While the appointment of the first female National Director of Public Prosecutions (NDPP) has been widely welcomed, advocate Shamila Batohi does not enter the position free of any taint.
Not only does she have the massive task of restoring credibility and trust in the institution, but she will also have to deal with the shadow of racism allegations hanging over her head.
When she starts in her new position next year, Batohi's plate will already be full as she works to restore the confidence of the people of South Africa in the National Prosecuting Authority (NPA), dealing ruthlessly with corruption.
The allegations of racism emerged during her interview last month, although she was adamant that the allegations against her are "in the past".
Batohi was announced as the new NPA boss on Tuesday at the Union Buildings in Pretoria.
She won the hearts of the panel and the country during her interview when she said she was prepared to be the director of the NPA, also describing the institution as a "mess" and a "house on fire".
Batohi, who is expected to commence her duties in February 2019, has been a senior legal adviser to the prosecutor at the International Criminal Court since 2009.
She was the first woman to be appointed as a director of public prosecutions when she took up the job in KwaZulu-Natal. She makes history again when she takes up the role of the country's first female NPA boss.
Batohi is also known for leading the prosecution of disgraced Proteas cricket captain Hansie Cronje at the King commission of inquiry.
During her interview, she told the panel that there was a group of staff members who were unhappy, but she claimed that she did not know why she was accused of racism, as the allegations were not specific.
She said the incident was confined to the Pietermaritzburg office and not throughout the province. She, however, told the panel that it was unclear why she was accused of racism.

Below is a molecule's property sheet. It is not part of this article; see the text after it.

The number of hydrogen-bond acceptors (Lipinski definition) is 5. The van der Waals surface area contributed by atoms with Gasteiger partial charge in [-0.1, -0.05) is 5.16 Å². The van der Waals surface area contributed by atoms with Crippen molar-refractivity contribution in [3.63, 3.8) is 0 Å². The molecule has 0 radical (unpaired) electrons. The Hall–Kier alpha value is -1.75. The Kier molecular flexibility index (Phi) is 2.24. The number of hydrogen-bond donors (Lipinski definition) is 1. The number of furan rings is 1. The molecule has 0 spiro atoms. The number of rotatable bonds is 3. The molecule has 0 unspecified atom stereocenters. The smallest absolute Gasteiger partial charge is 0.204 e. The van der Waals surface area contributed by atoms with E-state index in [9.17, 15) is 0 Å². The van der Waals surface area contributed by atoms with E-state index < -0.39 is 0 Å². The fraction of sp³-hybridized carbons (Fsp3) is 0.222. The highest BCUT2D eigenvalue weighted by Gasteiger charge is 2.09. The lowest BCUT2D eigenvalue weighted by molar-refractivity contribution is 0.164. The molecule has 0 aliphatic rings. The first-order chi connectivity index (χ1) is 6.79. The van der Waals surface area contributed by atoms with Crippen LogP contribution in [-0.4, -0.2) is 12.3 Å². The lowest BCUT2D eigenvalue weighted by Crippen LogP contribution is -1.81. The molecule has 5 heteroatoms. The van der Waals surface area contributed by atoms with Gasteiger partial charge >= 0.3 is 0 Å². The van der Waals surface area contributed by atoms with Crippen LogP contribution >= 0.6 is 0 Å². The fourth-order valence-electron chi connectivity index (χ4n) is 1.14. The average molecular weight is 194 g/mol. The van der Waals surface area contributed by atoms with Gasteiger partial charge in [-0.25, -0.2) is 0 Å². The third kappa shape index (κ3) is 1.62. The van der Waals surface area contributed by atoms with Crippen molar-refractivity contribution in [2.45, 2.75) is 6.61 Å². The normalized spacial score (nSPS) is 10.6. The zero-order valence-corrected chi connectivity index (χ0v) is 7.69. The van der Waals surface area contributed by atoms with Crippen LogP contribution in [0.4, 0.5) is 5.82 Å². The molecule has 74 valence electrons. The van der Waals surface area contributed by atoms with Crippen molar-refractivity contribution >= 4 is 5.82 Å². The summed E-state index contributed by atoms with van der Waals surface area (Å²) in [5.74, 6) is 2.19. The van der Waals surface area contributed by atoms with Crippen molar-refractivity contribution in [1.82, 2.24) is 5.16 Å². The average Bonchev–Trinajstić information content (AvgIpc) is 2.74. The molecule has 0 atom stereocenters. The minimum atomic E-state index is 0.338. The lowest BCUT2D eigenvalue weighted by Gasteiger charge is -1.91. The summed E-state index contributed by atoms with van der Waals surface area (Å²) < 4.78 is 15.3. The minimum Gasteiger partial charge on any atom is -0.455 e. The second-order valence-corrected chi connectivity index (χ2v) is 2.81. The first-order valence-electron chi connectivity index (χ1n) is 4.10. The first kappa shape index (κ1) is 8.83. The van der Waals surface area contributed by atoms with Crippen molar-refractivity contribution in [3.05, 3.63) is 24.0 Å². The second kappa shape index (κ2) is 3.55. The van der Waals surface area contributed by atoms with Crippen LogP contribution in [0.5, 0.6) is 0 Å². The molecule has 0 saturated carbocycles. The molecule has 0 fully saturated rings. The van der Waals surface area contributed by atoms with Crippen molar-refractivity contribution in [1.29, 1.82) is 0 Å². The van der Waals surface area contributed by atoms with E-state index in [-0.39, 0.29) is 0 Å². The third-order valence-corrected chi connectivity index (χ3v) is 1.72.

Batohi did not want to address the issue of racism fully, instead saying she found it difficult to address the issue as it had the potential of opening up old wounds.
"If I get into the position it is something that I would say... it is in the past, let's move forward. But I think it is important for me to explain to the panel the situation here because it seems to suggest that there was low morale," she said at the time.
"There was a time when staff members made allegations of racism against me. It was public. It was in the newspaper."
She said people make allegations for all kinds of reasons.
"People say things at a certain time and you've just got to let it go and as the new national director I will have to simply move forward and looking backward will only take an institution back. It doesn't matter to me anymore."
Batohi revealed that the matter was never resolved and a facilitator tasked to look into the matter recommended that she attend anger management training.
She told the panel she did not think she had problems controlling her anger and that the racism allegations were never put to her.
Batohi further claimed that she did not have any problems with staff members of any race in the office.
"I treated them all fairly," she told the panel.
"For me it was an absolute shock. I was absolutely horrified when those allegations were made.
"I still don't understand what was going on because from what I understand, I empowered people who were previously disadvantaged in that particular office."
It is unclear how the matter will be dealt with further when Batohi takes up her new position, where she will have to ensure that the institution overcomes deep divisions that the country's history imposed on individuals.